will be discontinued on 6/1/2017. Prisoner has been placed at
the top of the list to be released to general population to
help facilitate the process. At no time was the prisoner told
that he would never be able to reset/listen to his player.
Prisoner is encouraged to continue good behavior, progress
through the incentives program and prepare for release to GP
where he will be able to reset his MP3 player.
See ECF No. 1-5, PageID.14. Defendant Immel dated
his review June 5, 2017, and the response indicates that it
was returned to Plaintiff on June 6, 2017. Id.
Plaintiff's step II appeal was denied by Defendant
Bauman, and his step III appeal was denied by Richard D.
Russell, MDOC Grievance Section Manager. Id. at
was released from segregation in June of 2017, at which point
he discovered a memo from Bernie Scott, an Administrative
Assistant at the Correctional Facilities Administration in
Lansing, which stated that the deadline for segregation
prisoners to upgrade to the 10 year timer was June 1, 2017,
and that this could be done by sending the player to Keefe.
Therefore, Plaintiff contends that he should have been
allowed to send his player to Keefe when he asked Defendant
Treado about that option in May of 2017. Plaintiff filed a
grievance based on the memo, which was rejected.
alleges that Defendant Treado was given service tags by Keefe
for the sole purpose of mailing in players for segregation
prisoners. Plaintiff states that Defendant Treado purposely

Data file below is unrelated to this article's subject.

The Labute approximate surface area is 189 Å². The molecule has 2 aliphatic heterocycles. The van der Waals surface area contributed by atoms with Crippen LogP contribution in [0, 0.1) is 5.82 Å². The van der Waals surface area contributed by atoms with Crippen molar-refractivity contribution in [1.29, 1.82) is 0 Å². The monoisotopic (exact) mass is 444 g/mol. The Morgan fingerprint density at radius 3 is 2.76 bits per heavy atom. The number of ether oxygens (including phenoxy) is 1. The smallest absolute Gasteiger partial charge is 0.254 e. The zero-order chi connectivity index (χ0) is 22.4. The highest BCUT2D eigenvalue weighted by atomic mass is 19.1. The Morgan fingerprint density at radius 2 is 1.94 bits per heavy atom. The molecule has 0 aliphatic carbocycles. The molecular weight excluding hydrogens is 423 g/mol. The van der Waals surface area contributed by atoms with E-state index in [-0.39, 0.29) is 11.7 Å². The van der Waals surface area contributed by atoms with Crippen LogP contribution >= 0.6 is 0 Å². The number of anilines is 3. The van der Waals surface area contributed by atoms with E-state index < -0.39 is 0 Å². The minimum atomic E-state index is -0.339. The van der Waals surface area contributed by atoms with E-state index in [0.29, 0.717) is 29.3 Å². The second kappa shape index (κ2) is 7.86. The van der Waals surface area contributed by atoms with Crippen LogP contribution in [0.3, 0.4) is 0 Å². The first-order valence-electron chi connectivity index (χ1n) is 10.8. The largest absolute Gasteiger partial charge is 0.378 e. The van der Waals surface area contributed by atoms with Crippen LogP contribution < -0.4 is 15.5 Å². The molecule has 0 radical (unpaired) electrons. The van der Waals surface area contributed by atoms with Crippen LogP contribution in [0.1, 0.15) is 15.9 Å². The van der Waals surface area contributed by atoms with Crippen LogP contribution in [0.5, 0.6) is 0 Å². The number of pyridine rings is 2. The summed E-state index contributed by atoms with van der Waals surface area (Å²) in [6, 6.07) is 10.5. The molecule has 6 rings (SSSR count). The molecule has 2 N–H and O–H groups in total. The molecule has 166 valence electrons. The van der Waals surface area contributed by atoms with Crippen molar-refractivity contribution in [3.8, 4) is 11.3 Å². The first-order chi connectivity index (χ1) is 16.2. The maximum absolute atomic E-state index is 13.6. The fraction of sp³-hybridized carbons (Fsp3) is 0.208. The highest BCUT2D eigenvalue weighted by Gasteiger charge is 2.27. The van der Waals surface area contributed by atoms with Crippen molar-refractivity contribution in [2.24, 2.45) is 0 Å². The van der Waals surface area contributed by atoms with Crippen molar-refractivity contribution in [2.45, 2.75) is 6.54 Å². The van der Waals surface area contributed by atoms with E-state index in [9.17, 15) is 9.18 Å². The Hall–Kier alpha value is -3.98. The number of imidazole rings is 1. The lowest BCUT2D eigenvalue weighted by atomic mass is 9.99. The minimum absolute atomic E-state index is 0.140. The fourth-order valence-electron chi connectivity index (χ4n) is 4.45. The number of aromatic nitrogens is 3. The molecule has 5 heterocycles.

denied him the opportunity to send his MP3 player in for the
timer upgrade in violation of Plaintiff's due process
rights. Plaintiff seeks compensatory damages and costs.
Failure to state a claim
complaint may be dismissed for failure to state a claim if it
fails “‘to give the defendant fair notice of what
the . . . claim is and the grounds upon which it
rests.'” Bell Atl. Corp. v. Twombly, 550
U.S. 544, 555 (2007) (quoting Conley v. Gibson, 355
U.S. 41, 47 (1957)). While a complaint need not contain
detailed factual allegations, a plaintiff's allegations
must include more than labels and conclusions.
Twombly, 550 U.S. at 555; Ashcroft v.
Iqbal, 556 U.S. 662, 678 (2009) (“Threadbare
recitals of the elements of a cause of action, supported by
mere conclusory statements, do not suffice.”). The
court must determine whether the complaint contains
“enough facts to state a claim to relief that is
plausible on its face.” Twombly, 550 U.S. at
570. “A claim has facial plausibility when the
plaintiff pleads factual content that allows the court to
draw the reasonable inference that the defendant is liable
for the misconduct alleged.” Iqbal, 556 U.S.
at 679. Although the plausibility standard is not equivalent
to a “‘probability requirement, ' . . . it
asks for more than a sheer possibility that a defendant has
acted unlawfully.” Iqbal, 556 U.S. at 678
(quoting Twombly, 550 U.S. at 556). “[W]here
the well-pleaded facts do not permit the court to infer more
than the mere possibility of misconduct, the complaint has
alleged - ...